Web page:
There are lions, wolves and bears, cows, sheep and goats. The animals are sometimes large and sometimes small. Some are wild beasts and some are domestic.
Any could have been selected as offerings in the Temple.
Which were actually chosen? Not the lions, wolves or bears. All of these are non-kosher and probably hard to catch.
But the Midrash offers another reason. Why, it asks, are the offerings limited to bulls, sheep and goats?
“Because the Holy One, Blessed be He, said, ‘The bull runs away from the lion, the goat runs away from the tiger, and the lamb runs away from the wolf. Do not bring your offerings from the pursuer, but only from the pursued’. Similarly, the Book of Kohelet says, ‘God seeks out that which is pursued’ (Koh. 3:15)”.
Rashi’s interpretation of Kohelet is that God prefers to uphold the victim and punish the persecutor – in this case, presumably by denying the persecutor the privilege of being brought as an offering.
The Midrash applies the discussion to Israel and the nations, arguing that the Jewish people have been constantly victimised by the nations but will always survive.
Today’s world is well aware of violators and victims. On any analysis the victimisation is because the others are different – and difference is deemed to be wrong. The theory is, “Be like us and you will be all right”.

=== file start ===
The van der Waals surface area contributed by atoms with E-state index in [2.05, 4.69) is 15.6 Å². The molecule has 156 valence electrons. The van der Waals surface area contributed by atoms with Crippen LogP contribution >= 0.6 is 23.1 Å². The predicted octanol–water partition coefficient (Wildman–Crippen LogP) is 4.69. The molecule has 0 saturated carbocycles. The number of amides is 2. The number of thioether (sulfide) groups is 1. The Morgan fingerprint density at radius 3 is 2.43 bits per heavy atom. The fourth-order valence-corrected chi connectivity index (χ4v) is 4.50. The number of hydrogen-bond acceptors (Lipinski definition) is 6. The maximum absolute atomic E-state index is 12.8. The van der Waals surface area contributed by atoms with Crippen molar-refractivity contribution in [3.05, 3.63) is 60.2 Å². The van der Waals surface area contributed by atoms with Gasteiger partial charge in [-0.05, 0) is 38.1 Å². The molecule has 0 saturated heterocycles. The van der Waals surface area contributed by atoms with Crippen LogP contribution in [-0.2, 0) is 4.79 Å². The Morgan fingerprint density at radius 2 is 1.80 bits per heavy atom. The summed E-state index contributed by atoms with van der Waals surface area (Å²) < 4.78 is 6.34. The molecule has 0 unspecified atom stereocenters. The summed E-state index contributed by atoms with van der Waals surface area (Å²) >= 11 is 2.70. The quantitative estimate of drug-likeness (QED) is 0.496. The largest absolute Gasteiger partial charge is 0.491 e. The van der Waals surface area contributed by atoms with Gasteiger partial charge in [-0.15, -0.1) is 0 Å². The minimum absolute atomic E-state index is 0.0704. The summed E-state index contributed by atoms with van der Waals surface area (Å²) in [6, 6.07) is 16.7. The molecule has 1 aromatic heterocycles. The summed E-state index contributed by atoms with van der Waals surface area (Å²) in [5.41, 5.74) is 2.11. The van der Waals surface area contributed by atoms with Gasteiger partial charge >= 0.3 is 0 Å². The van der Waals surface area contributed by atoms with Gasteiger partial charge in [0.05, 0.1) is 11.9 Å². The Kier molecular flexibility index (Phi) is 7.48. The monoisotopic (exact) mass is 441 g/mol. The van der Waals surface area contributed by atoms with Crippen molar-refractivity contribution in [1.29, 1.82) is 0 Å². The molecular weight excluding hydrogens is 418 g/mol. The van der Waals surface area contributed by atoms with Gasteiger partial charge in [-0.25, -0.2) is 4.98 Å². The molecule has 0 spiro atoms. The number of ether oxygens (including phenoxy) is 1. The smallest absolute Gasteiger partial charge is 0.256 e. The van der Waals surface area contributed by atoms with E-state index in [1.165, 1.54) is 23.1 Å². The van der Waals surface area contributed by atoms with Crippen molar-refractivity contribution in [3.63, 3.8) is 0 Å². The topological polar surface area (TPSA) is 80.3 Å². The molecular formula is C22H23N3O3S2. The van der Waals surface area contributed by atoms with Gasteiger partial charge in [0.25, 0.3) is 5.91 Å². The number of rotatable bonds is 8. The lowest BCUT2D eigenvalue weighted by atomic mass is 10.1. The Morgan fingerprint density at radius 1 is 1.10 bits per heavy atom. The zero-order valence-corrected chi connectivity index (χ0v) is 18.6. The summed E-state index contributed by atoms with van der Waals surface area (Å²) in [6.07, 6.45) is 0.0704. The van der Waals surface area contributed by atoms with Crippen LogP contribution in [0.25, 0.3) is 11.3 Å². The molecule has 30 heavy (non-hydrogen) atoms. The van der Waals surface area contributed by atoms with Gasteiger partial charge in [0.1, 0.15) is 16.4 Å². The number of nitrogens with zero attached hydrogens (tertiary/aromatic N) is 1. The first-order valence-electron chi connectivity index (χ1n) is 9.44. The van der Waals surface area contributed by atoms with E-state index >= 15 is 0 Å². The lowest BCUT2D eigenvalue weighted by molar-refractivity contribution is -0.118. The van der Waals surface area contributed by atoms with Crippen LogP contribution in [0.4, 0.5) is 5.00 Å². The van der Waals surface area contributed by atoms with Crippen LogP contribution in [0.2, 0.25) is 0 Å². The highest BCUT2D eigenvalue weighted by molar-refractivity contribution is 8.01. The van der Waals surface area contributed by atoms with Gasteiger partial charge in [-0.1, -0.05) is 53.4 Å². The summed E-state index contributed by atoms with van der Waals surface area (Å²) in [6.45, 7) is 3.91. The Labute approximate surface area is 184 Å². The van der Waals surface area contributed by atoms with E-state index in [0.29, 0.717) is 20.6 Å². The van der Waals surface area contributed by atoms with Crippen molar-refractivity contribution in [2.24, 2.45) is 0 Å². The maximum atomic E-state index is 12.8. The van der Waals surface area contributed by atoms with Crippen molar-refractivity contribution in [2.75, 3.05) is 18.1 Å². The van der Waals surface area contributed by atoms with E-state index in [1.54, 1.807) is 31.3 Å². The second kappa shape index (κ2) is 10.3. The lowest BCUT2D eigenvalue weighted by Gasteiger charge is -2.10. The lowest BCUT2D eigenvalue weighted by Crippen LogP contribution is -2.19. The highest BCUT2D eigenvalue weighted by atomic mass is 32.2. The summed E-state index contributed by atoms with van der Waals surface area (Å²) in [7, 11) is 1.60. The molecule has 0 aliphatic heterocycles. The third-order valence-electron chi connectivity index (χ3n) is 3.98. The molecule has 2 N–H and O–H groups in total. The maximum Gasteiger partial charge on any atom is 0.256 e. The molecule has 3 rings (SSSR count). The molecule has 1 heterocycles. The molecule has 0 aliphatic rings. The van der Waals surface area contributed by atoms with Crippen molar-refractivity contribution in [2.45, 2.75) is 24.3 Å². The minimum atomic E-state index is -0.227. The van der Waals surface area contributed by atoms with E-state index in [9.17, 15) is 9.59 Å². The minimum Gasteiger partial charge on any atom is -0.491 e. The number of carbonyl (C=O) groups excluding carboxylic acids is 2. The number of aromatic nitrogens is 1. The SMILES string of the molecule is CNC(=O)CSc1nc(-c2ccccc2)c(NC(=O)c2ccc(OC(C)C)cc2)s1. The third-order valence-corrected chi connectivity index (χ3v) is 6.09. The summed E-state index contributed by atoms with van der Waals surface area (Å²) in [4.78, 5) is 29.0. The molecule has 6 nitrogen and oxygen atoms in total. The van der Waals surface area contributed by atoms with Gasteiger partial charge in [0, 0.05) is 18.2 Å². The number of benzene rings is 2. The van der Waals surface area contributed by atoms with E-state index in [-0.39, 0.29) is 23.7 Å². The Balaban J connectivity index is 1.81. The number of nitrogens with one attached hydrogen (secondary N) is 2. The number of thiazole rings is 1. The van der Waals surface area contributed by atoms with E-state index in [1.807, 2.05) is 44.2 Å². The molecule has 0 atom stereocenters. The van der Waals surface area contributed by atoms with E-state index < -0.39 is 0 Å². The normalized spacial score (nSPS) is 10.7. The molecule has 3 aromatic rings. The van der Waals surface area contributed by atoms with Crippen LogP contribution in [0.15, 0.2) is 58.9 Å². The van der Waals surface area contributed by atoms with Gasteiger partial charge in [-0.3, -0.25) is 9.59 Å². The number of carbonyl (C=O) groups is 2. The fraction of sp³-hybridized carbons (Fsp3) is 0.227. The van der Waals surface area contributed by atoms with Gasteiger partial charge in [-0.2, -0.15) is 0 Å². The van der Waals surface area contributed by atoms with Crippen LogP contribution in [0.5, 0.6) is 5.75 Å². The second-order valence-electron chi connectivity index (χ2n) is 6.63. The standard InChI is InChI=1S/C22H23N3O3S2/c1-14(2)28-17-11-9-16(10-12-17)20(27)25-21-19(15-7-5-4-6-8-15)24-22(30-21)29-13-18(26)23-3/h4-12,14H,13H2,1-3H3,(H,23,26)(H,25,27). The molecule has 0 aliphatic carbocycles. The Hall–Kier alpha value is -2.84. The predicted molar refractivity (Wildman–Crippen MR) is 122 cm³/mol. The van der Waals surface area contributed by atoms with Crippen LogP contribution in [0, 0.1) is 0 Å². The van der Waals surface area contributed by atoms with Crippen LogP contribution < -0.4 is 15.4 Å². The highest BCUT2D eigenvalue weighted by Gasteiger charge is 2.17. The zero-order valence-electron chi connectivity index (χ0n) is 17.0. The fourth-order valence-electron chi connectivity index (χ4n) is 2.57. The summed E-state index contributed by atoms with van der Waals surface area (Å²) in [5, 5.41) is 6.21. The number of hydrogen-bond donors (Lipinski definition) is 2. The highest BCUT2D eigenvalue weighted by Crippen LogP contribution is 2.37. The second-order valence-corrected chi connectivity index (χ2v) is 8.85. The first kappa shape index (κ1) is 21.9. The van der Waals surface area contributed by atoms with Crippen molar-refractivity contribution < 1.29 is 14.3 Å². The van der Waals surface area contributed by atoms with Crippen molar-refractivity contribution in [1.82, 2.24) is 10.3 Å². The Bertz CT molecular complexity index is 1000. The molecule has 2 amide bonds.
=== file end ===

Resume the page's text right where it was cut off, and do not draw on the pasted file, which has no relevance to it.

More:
In practice it is not so easy, but the theory is already a problem. Why should we have to be clones of anyone else? It is not only that we each have the right to be different, but in point of fact we cannot be other than we are.
If the allegation is “I don’t like you because you are old!”, are we meant to roll back the clock and become young again? If it is “I don’t like you because you are coloured!”, are we meant to take a brush and paint ourselves white?
If it is “I don’t like you because you are a Jew (or a Muslim or a Christian or whatever)!”, are we meant to reinvent our heredity or deny our conscience?